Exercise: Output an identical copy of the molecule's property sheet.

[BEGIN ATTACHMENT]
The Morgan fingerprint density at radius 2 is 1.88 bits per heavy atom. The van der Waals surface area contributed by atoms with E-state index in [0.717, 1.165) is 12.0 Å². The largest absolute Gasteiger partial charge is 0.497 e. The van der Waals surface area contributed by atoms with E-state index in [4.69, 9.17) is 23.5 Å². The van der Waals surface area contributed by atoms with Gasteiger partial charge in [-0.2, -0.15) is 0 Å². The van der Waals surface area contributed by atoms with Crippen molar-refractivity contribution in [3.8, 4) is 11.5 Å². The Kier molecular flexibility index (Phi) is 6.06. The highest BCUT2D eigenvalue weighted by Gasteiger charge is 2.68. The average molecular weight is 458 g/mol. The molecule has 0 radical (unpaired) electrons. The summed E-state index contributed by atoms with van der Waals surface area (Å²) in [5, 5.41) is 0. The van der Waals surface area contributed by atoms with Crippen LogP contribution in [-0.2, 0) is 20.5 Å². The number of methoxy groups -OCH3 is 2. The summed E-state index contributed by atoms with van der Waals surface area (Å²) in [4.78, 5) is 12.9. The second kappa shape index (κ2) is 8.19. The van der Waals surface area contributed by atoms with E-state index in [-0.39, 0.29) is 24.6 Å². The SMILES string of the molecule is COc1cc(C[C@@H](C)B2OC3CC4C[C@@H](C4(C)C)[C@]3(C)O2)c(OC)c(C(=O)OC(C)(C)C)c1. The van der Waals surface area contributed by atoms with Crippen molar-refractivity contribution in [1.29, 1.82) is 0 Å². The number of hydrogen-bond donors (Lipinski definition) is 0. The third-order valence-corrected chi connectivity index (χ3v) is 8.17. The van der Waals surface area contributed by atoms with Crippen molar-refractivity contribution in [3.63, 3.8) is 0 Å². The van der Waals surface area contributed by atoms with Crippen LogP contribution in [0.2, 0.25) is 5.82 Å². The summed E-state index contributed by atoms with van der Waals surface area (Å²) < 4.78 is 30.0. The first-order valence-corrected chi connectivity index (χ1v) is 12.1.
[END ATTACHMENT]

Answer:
The Morgan fingerprint density at radius 2 is 1.88 bits per heavy atom. The van der Waals surface area contributed by atoms with E-state index in [0.717, 1.165) is 12.0 Å². The largest absolute Gasteiger partial charge is 0.497 e. The van der Waals surface area contributed by atoms with E-state index in [4.69, 9.17) is 23.5 Å². The van der Waals surface area contributed by atoms with Gasteiger partial charge in [-0.2, -0.15) is 0 Å². The van der Waals surface area contributed by atoms with Crippen molar-refractivity contribution in [3.8, 4) is 11.5 Å². The Kier molecular flexibility index (Phi) is 6.06. The highest BCUT2D eigenvalue weighted by Gasteiger charge is 2.68. The average molecular weight is 458 g/mol. The molecule has 0 radical (unpaired) electrons. The summed E-state index contributed by atoms with van der Waals surface area (Å²) in [5, 5.41) is 0. The van der Waals surface area contributed by atoms with Crippen LogP contribution in [-0.2, 0) is 20.5 Å². The number of methoxy groups -OCH3 is 2. The summed E-state index contributed by atoms with van der Waals surface area (Å²) in [4.78, 5) is 12.9. The second kappa shape index (κ2) is 8.19. The van der Waals surface area contributed by atoms with E-state index in [-0.39, 0.29) is 24.6 Å². The SMILES string of the molecule is COc1cc(C[C@@H](C)B2OC3CC4C[C@@H](C4(C)C)[C@]3(C)O2)c(OC)c(C(=O)OC(C)(C)C)c1. The van der Waals surface area contributed by atoms with Crippen molar-refractivity contribution in [1.29, 1.82) is 0 Å². The number of hydrogen-bond donors (Lipinski definition) is 0. The third-order valence-corrected chi connectivity index (χ3v) is 8.17. The van der Waals surface area contributed by atoms with Crippen molar-refractivity contribution in [3.63, 3.8) is 0 Å². The van der Waals surface area contributed by atoms with Crippen LogP contribution in [0.2, 0.25) is 5.82 Å². The summed E-state index contributed by atoms with van der Waals surface area (Å²) < 4.78 is 30.0. The first-order valence-corrected chi connectivity index (χ1v) is 12.1.